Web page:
Caixin
Dec 20, 2019 03:27 PM
ECONOMY

Economists Growing More Optimistic About China Growth, Survey Shows

Gantry cranes load cargo onto a container ship anchored at the Yantian International Container Terminals in Shenzhen, South China’s Guangdong province, on Sept. 6. Photo: Bloomberg
Gantry cranes load cargo onto a container ship anchored at the Yantian International Container Terminals in Shenzhen, South China’s Guangdong province, on Sept. 6. Photo: Bloomberg

(Bloomberg) — China’s economic growth will come in at 5.9% in 2020 as easing trade tensions and the prospect of lower bank borrowing costs boost confidence, according to analysts and traders.

That’s an upgrade from the previous forecast of 5.8% from November, before the U.S. and China agreed to a phase one deal to lower tariffs and boost agricultural trade between the two nations. The economy will grow by 6.1% this year and by 5.8% in 2021, according to the median estimate of around 70 economists in a Bloomberg survey.

Observers see policymakers maintaining a measured pace of easing into next year, trimming the price of central bank medium-term lending by 15 basis points with the first cut coming in the first quarter, according to results combining the economists survey and a separate survey of market analysts and traders.

Meanwhile, the amount of cash banks have to put aside as reserves will continue to be lowered, possibly by 50 basis points in the first quarter and another 50 basis points in the remainder of the year, according to the survey.

The latest results suggest sentiment on China’s outlook has started to turn around, boosted by better-than-expected output data in November.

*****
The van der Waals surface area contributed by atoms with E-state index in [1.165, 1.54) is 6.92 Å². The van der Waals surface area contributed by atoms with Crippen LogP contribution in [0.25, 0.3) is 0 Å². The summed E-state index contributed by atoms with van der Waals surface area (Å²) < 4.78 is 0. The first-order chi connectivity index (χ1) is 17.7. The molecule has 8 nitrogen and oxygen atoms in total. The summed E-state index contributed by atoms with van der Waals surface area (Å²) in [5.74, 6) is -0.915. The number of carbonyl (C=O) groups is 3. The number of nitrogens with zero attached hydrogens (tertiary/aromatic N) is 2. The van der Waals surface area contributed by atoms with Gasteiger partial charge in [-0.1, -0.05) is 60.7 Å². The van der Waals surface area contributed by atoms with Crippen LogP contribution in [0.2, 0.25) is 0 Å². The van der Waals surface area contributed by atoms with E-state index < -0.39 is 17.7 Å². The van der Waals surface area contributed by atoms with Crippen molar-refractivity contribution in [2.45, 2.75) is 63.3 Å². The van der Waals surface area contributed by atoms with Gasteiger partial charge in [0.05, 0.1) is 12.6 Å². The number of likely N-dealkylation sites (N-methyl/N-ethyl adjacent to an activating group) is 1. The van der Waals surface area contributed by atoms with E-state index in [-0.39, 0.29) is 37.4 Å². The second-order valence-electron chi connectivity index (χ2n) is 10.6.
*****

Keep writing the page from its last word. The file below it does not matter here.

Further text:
“With the announcement of a trade deal, we now have greater conviction that the Chinese economy is on a mini-cycle recovery path in 2020,” Robin Xing, chief China economist at Morgan Stanley Asia in Hong Kong, wrote in a note. Policymakers will continue with “defensive easing,” and monetary policy will remain accommodative to facilitate fiscal easing, he said.

While the upward revision is broad-based in the surveys — ranging from consumption to investment — economists expect a particularly strong boost from external demand in 2020. China’s exports are seen growing by 2% in 2020, up from the previous forecast for a 1% decline. The survey also showed factory-gate prices, in deflation for much of this year, recovering from the third quarter of 2020.

Still, a firm recovery of the overall economy is not yet consensus, particularly as private companies still struggle to find cheap funding. China’s base rate for new corporate loans remained steady in December, reflecting policymakers’ uneven progress in reducing borrowing costs for the real economy. The People’s Bank of China has been pumping in funding into the financial system this week to ease possible year-end liquidity tightness.

“Next year will be a transition year for the economy to shift to good from bad, and there’ll be contradictions in macro and micro economic data,” said Meng Xiangjuan, analyst at SWS Research Co. Ltd. “Market views on next year’s economy will also be divided.”

Contact editor Yang Ge (geyang@caixin.com)

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